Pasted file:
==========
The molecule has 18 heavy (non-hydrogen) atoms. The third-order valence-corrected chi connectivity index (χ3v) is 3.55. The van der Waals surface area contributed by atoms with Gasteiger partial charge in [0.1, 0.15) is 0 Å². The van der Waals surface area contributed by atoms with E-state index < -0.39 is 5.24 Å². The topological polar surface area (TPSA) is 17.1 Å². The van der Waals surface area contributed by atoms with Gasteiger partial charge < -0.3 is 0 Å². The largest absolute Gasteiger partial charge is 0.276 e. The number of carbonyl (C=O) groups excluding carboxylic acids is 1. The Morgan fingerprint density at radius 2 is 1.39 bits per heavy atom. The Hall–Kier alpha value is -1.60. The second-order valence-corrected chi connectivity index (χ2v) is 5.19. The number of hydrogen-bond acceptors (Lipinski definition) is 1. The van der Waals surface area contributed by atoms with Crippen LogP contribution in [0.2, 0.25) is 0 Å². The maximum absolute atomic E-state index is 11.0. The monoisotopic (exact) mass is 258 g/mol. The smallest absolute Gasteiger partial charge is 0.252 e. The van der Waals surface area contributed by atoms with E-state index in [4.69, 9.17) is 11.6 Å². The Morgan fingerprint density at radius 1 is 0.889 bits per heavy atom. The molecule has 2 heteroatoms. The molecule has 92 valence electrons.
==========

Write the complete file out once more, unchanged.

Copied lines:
The molecule has 18 heavy (non-hydrogen) atoms. The third-order valence-corrected chi connectivity index (χ3v) is 3.55. The van der Waals surface area contributed by atoms with Gasteiger partial charge in [0.1, 0.15) is 0 Å². The van der Waals surface area contributed by atoms with E-state index < -0.39 is 5.24 Å². The topological polar surface area (TPSA) is 17.1 Å². The van der Waals surface area contributed by atoms with Gasteiger partial charge < -0.3 is 0 Å². The largest absolute Gasteiger partial charge is 0.276 e. The number of carbonyl (C=O) groups excluding carboxylic acids is 1. The Morgan fingerprint density at radius 2 is 1.39 bits per heavy atom. The Hall–Kier alpha value is -1.60. The second-order valence-corrected chi connectivity index (χ2v) is 5.19. The number of hydrogen-bond acceptors (Lipinski definition) is 1. The van der Waals surface area contributed by atoms with Crippen LogP contribution in [0.2, 0.25) is 0 Å². The maximum absolute atomic E-state index is 11.0. The monoisotopic (exact) mass is 258 g/mol. The smallest absolute Gasteiger partial charge is 0.252 e. The van der Waals surface area contributed by atoms with E-state index in [4.69, 9.17) is 11.6 Å². The Morgan fingerprint density at radius 1 is 0.889 bits per heavy atom. The molecule has 2 heteroatoms. The molecule has 92 valence electrons.